As you well know, Time is Money

Photo from: Internet Duct Tape
How do you determine what your time is worth? How about your expertise? Knowledge? Advice? We all give our advice and suggestions to friends and family for free. Is there a right time to stop this practice (maybe not for your family, but friends and friends of friends)?

Kate Ottavio has not one, but two great posts on the topic at PR Breakfast Club: Give it away… For Free! and Bring on the money! Working for free… (both excellent reads).

She makes an excellent point that “one will be asking us for our advice when we‘re out of a job or have closed shop.” Which is true.

I think there comes a time in every professional’s life where they want to make money and when your time becomes even more valuable.

If you aren’t comfortable quoting your friend your hourly rate, see if there is something you can barter for. Maybe your friend is an excellent web page designer and you are a great copy editor. Offer to edit his next term paper in exchange for helping you with your website. There is always something.

I know I’ve said it before, but don’t sell yourself short either. Make your projects worth your time and don’t be afraid to say no when the project isn’t worth your time. Obviously, try to leave the door open in case that changes, but don’t just accept a project to accept it or because you think there isn’t anything better out there. There will be.

Decisions, Decisions

I hate making decisions. I want to get everyone’s opinions and suggestions and thoughts before I commit to almost anything from what to make for dinner to an idea in the office. While this mentality ensures I’m not stepping on any toes, or making any one angry, it also means I can miss out when decisions need to be made quickly. This isn’t to say I can and don’t make a decision quickly when I have to, it means I fret over them until I close my eyes and jump.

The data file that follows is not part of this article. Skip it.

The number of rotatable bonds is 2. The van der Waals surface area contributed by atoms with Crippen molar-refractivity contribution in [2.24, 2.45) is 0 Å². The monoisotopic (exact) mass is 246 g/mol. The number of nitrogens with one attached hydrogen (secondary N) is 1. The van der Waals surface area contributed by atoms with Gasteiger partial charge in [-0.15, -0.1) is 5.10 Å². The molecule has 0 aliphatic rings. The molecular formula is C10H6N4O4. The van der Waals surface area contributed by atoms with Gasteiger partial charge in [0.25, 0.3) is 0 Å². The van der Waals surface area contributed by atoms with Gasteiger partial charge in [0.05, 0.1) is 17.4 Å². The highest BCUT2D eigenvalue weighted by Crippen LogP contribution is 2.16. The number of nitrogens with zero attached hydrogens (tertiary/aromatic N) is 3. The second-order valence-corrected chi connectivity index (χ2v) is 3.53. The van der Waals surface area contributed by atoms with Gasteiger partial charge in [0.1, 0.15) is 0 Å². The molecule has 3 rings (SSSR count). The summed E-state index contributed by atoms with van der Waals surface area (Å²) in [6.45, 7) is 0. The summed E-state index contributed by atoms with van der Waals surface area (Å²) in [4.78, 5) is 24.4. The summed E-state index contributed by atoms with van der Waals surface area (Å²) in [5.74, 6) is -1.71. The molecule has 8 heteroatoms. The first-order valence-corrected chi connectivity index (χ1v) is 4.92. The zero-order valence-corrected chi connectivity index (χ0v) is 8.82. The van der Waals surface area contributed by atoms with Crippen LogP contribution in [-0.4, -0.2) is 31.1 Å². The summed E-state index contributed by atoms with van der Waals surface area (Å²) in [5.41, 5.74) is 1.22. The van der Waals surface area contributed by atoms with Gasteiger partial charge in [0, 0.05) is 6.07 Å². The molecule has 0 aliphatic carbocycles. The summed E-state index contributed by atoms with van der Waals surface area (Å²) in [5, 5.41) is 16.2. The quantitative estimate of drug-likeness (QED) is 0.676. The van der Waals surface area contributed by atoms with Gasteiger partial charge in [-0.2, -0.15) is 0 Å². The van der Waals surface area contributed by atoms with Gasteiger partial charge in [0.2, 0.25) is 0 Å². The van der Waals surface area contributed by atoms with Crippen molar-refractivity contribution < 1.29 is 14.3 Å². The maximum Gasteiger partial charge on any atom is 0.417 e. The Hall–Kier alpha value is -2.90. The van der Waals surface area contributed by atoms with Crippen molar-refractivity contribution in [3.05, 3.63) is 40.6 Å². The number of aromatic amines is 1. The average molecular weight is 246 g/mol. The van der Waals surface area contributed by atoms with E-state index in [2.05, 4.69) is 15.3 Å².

Which brings me to the essential question, when did going with your instincts stop being a good reason to do something? Your brain processes information your conscious hasn’t had a chance to dissect. Maybe the reason you believe your colleague would be a great person to collaborate with is because your brain remembers how that person worked with someone else in the past or vice versa.

In this era of over information, having too much information or too many options can make making that decision ten times harder. I’m not the only one. The local Chamber of Commerce regularly hosts seminars or Lunch and Learns titles: “Pull the Ripcord – Discover a process that helps make tough decisions easier. Identify the type of decision you have to make, Isolate the decision objective and Initiate the Action.”

Sometimes, I think attending one of these would be good for me. Then again, I also think, what can they tell me that I don’t already know? I know I should listen to my instincts more often. I know I shouldn’t fret about a decision I’ve already made.

Have you attended a seminar for decision making? What did you think about it? How do you handle making decisions with an abundance of information available?